More often than not, you can guess the music a game will feature before you even open the package. Is it action, adventure, RPG, or a shooter? Then you can probably expect some instrumental music not far removed from Pirates of the Caribbean or Lord of the Rings. Is it spooky? Then some shrill off-key piano is probably in store. Indeed, BioShock was praised for its haunting melodies, but were they really that different from any other survival horror game?

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Guns of Icarus Online

Guns of Icarus Online takes to the skies with flying airships, class-based fighting, and more gears than you can strap on your boots when you take on this steampunk adventure. But honestly, you had me at airships. You can judge for yourself this week when the game hits PAX East. To find out more about what it take the fight to the fierce skies, I recently got to talk to Muse Games about what you can expect when you get your hands on it as well as the Kickstarter campaign that started it all.

You are not Rambo. In war, you have a job and you need to do that job in conjunction with others around you in order to survive. Muse Games, makers of Guns of Icarus Online, make the sky the limit, but you can only move as far as the guardrails allow. There’s no wondering what you need to do or where you need to go. Keep the ship running and try to stay alive. How you do that is up to you.

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Pax East 2010

Along with heavy coats and spare pens, we're bringing along a few expectations to PAX East 2012. There will be big games to get our hands on, a few new titles we've never seen before, and we're bringing you along for the ride. Before we wake up way too early for that plane to Boston later this week, we first wanted to share with you some of the games we're excited about seeing at this year's big convention.

Jake Gaskill - G4TV.com Previews Editor

It’s that time of year again! And yes, I’m referring to my annual April tradition of doing everything exactly the same way that I do everything for the other 11 months of the year. I have a feeling this year will be especially similar to previous years, so naturally I’m pretty excited. The only major monkey in the proverbial wrench this year is that I will be attending PAX East for the frist time (“frist” is how I misspell “first” during Jake’s Crazy April-Timed Placeholder Name Event).

At the moment, some of the indies I’ll be making a beeline for when we touch in Boston are, in no particular order: Dust: An Elysian Tail (the hand drawn animation looks absolutely stunning), Super Time Force (because it looks bat-crap crazy), Kairo (sort of in that Portal/Dear Esther-ish vein of moody first-person exploration), The Showdown Effect (since the idea of mashing up every 80s/90s action hero flick is just crazy enough to work), and whatever the Twisted Pixel folks have in the hopper, just to name a few.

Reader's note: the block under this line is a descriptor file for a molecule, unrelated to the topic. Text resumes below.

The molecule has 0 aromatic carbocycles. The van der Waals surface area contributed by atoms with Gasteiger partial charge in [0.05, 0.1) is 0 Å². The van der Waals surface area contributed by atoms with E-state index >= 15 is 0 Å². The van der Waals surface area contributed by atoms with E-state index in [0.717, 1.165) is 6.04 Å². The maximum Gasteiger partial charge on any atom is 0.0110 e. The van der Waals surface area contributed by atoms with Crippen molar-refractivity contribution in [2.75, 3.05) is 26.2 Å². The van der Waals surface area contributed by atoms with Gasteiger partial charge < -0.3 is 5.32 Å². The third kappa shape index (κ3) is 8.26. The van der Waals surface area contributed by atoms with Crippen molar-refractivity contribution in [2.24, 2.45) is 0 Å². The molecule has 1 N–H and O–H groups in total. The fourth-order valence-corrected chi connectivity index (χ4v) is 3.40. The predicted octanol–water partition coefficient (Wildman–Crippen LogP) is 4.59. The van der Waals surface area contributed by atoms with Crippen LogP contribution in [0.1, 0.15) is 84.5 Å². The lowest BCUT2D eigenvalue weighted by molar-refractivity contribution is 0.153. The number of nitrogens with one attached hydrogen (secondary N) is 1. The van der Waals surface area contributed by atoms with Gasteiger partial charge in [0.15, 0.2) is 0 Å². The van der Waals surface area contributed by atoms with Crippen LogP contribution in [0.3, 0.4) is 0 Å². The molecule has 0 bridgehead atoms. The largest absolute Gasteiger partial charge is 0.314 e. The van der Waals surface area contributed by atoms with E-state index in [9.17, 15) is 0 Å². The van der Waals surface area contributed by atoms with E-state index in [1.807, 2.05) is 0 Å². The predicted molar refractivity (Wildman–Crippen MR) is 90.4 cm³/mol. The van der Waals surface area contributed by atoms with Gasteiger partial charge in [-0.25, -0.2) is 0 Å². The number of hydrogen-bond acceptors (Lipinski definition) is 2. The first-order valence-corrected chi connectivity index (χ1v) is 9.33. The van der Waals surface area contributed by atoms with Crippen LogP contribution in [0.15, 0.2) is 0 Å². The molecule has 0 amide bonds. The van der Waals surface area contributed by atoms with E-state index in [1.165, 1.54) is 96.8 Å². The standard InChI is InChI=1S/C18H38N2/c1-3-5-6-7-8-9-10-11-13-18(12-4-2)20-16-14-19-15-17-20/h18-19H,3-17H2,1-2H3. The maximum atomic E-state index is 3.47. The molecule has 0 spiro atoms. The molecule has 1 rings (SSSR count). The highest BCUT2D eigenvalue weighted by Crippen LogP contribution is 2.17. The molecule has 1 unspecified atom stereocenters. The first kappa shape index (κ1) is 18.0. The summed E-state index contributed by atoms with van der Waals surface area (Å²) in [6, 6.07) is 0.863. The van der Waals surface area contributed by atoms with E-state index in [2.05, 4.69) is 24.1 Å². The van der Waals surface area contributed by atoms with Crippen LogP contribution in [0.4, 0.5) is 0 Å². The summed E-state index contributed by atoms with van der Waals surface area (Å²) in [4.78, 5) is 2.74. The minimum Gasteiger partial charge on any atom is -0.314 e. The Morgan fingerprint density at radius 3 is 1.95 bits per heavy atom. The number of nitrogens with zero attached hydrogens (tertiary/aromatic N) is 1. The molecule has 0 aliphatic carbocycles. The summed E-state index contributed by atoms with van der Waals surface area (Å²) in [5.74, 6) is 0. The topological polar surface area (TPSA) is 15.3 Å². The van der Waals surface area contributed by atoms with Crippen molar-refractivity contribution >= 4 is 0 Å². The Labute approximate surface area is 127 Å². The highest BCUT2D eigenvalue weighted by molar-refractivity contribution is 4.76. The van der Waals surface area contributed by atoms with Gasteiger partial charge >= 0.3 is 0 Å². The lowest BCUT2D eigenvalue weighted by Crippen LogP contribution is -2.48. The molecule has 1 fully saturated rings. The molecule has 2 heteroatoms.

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Gaming Does April Fools 2012: The Best Pranks, Products, And Jokes From The Gaming Industry

Another year of hilarious gaming-related April Fools Jokes have come and gone. If you were smart enough to avoid the Internet on April 1, 2012 in order to dodge all of the antics of your "pregnant" Facebook friends and other harmless misinformation, we've aggregated all of the gaming-related April Fools Jokes for you right here so you can catch up on the funny.

Gaming Does April Fools 2012: The Best Pranks, Products, And Jokes From The Gaming Industry

ThinkGeek Releases Marshmallow Creeps

What's could be better than explosive sugary goodness? Nothing, according to ThinkGeek, who've created some delicious Marshmallow Creeps from Minecraft. Just in time for Easter, these Creeps deliver, "the awesome sugar-fuelled rush that parents love." Yay! I'll take four.

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Help, Support And Money Wanted For Indie Game: The Movie

Indie Game: The Movie moves from the secluded Sundance film festival to your local theater as they make their way around the country. When I ran into them at GDC this year, I expect this to be a victory lap for them after the amazing reviews from both gamers and non-gamers alike. Little did I know that they were still filming and planning for additional material for the final release of the movie on DVD and digital media.

April 3rd in beautiful Santa Monica, gamers in the greater Los Angeles area (myself included) will finally be able to see for themselves what the fuss is all about. If you don’t have a ticket, I suggest that you pick up one now before this one, like so many of their other screenings, sells out.

For everyone else out there, make sure you visit the movie’s website for more information about screenings and how you can pick up your own copy of the movie.

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MolyJam

MolyJam started out deeply rooted in a joke twitter account, but bloomed this April Fool’s Day with thousands of developers, creators, and video game fanatics from around the globe working for 48 to create games from one man’s wild imagination – Molydeux.

Not to be confused with the flesh and blood esteemed game developer, Peter Molyneux, this fake twitter account took on a life of its own as it mimicked Molyneux's often dream-like descriptions of what video games could be capable of. What if the Kinect could detect the tears coming donw your face and you had to cry to get through a door? What if you only had a short amount of time before the end of the world and you could only hug your loved ones? What if you could inspire thousands of people by asking what games could do instead of saying what they should do?

When I entered NextSpace in downtown Culver City, dozens of teams quickly finished up graphics, pieces of music, and bits of code for their game. Developers spent their weekend with strangers, working on games that started out only as twitter one-liners. To them, Molyjam meant something more than just a joke. It was a chance to make a change in the industry that they loved.